You’ve had a long, tiring day. You’ve slugged your way through another shift at work. You finally made it to the grocery store to pick up a gallon of milk that you’ve been out of for two days. You shuttled the kids from practice to practice.

Now you’re finally at home, ready to sit down and relax. Ready to be done with the stressors of life – at least until tomorrow.

While some may watch television or curl up to read a good book, you like to unwind by sitting down with your computer to watch some funny YouTube videos, browse social media sites, and stream a movie on Netflix.

But you quickly find yourself fuming because the Internet is running pathetically slow. Some web sites don’t even load, causing you to get an error message on your screen.

“Why doesn’t this thing work?” you mutter to no one in particular.

After a fighting with it for 15 minutes, you give up and just go to bed.

You are not alone if you’ve recently been frustrated with horrendously slow Internet speeds.

The common assumption is that there’s either a problem with your computer (“stupid technology!”) or it’s lousy service by your Internet provider (“I pay them big bucks every month, yet can’t provide quality service!”).

The truth is most slow Internet speeds are due to intentional congestion by last mile Internet Service Providers (such as Time Warner Cable, Comcast, and AT&T) and by outdated equipment that handles worldwide Internet traffic.

Outdated Internet equipment

On August 12, the Internet came to a crawl in the early hours of the morning and lasted throughout the day. This had been predicted by Internet engineers as early as May. “We expect to see/hear of some bugs … not earlier than August and not later than October,” one wrote.

Cisco, a leading manufacturer of networking equipment, warned its customers about the problem and recommended upgrading the older equipment. Of course, many Internet Service Providers didn’t spend the money to do so at the time.

Now that the issues have surfaced, these companies will be forced to upgrade or replace the outdated Internet equipment. Once done, this part of the slow Internet problem will be fixed for good.

But as this equipment is replaced, you and I will periodically experience more slow Internet speeds.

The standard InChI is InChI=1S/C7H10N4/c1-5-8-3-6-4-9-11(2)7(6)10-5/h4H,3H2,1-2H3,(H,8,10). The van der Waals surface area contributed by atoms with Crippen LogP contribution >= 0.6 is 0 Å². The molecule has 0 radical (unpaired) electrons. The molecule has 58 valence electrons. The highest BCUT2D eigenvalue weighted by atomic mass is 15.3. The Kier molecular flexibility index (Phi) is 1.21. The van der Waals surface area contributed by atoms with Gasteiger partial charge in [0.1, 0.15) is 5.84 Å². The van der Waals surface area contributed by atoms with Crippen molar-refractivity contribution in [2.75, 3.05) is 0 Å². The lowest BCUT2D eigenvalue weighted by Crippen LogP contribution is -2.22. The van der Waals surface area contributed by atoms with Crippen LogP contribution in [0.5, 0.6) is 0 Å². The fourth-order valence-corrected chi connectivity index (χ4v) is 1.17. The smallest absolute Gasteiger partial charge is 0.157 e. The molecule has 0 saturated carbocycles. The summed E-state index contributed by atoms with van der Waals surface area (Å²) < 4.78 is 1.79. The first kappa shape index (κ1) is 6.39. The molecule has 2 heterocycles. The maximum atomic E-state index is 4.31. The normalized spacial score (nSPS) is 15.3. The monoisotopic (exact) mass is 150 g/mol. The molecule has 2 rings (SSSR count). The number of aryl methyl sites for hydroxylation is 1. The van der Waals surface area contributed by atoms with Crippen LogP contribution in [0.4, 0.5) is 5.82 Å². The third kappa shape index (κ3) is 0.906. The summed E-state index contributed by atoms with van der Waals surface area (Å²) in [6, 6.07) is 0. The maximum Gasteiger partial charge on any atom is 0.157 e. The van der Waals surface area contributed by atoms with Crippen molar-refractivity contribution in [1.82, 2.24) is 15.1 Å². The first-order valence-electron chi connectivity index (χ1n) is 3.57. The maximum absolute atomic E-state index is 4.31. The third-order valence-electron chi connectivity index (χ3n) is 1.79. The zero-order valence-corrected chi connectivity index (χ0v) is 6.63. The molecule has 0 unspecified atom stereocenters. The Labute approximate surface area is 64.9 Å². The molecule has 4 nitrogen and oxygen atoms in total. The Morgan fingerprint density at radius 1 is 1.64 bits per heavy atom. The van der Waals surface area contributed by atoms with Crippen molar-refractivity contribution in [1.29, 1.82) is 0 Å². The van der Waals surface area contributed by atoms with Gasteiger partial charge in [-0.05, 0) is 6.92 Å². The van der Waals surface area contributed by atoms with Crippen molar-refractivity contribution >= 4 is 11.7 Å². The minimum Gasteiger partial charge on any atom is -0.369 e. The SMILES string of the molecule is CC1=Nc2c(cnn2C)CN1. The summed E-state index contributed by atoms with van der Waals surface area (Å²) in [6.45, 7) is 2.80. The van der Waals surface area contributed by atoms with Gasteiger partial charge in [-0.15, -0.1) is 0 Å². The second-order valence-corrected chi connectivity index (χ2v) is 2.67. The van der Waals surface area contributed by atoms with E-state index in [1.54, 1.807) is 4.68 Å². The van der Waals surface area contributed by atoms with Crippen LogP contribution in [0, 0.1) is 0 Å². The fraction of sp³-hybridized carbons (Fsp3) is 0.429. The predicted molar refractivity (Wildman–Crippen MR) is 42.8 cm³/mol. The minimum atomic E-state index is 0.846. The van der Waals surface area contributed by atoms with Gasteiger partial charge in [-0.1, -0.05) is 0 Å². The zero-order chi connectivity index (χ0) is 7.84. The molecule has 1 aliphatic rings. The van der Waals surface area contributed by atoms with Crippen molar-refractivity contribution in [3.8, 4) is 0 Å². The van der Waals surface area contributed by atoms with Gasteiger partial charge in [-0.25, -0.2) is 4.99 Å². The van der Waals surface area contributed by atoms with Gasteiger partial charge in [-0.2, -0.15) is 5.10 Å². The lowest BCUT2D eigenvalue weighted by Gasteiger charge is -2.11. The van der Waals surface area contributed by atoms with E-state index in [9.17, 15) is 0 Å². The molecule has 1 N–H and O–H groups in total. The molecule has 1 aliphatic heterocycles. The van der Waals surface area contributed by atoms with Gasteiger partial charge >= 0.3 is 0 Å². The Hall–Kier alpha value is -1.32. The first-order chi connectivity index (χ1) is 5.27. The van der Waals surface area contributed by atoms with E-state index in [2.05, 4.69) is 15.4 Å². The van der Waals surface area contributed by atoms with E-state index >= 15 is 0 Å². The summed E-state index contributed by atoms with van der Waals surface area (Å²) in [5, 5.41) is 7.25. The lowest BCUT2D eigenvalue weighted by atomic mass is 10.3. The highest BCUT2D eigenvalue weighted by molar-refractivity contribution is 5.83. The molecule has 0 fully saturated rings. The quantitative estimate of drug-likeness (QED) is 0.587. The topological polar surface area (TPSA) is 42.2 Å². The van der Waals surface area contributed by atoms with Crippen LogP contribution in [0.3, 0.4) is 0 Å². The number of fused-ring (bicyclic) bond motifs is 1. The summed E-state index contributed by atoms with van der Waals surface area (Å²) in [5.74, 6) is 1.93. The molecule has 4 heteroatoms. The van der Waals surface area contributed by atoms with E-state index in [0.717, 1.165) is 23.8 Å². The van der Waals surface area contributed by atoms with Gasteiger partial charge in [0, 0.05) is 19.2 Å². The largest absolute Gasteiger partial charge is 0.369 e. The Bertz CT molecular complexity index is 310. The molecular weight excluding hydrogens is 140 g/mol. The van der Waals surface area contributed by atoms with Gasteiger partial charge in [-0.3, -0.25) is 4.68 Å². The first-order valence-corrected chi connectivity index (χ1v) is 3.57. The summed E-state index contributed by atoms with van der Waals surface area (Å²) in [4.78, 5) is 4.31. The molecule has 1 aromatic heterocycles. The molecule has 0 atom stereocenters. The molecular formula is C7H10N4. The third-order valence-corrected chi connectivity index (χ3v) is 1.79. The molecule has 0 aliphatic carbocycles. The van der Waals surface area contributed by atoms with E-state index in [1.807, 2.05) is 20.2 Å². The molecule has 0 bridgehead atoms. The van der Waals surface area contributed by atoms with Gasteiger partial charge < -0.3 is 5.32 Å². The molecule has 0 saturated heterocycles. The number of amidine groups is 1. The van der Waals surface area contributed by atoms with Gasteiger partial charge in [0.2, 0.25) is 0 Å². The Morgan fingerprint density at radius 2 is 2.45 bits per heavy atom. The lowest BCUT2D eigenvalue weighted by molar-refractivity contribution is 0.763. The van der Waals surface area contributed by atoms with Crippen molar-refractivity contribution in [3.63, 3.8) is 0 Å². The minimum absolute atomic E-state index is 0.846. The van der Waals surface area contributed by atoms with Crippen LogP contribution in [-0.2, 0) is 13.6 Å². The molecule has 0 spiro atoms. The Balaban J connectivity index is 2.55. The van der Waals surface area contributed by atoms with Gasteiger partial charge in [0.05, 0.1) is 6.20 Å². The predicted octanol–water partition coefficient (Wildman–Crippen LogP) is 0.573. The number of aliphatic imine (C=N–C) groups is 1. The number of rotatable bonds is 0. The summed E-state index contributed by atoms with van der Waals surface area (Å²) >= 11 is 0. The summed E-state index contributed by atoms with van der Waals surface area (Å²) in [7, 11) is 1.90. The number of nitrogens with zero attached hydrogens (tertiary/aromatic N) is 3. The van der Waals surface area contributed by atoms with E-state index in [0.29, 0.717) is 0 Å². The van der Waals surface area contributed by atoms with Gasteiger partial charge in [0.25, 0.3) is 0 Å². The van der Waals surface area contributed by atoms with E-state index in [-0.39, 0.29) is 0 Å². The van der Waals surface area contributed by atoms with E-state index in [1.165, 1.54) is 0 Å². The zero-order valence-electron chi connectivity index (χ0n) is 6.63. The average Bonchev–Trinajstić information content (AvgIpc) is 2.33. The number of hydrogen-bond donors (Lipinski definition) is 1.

Intentional congestion

The other reason you experience slow Internet speeds is because some Internet Service Providers, such as Time Warner Cable, Comcast, AT&T and others, intentionally clog up the Internet. At least this is the accusation made by Mark Taylor, vice president of Level 3, which is a backbone Internet provider.

You can compare the worldwide Internet to the blood vessel system in your body. It is comprised of main arteries that carry large amounts of blood to the main parts of your body. Blood vessels and veins then carry that blood to the outlying parts of your body, such as your fingers, toes, lungs, etc.

Backbone Internet providers are the main arteries transmitting web content all over the world. They have thousands of miles of fiber and cable allowing for lightning fast speeds to dozens of last-mile Internet Service Providers.

Last-mile Internet Service Providers are the tinier vessels that connect to the arteries and deliver the web content to individual homes and businesses.

These last-mile providers, according to Taylor, are connecting to the backbone providers on connections that are heavily utilized and congested, causing the slow Internet speeds for users like you and me.

It means that streaming videos on Netflix or YouTube results in buffering, where the video stops and starts, stops and starts. It means that video calls on Skype and other voice over Internet calls may be choppy.

Taylor wrote, “Congestion that is permanent, has been in place for well over a year and where our peer refuses to augment capacity. They are deliberately harming the service they deliver to their paying customers.”

The worst part is most of these ISPs causing the congestion have no incentive to change it. In many cases, only one Internet Service Provider serves a community, leaving consumers with no alternative or recourse.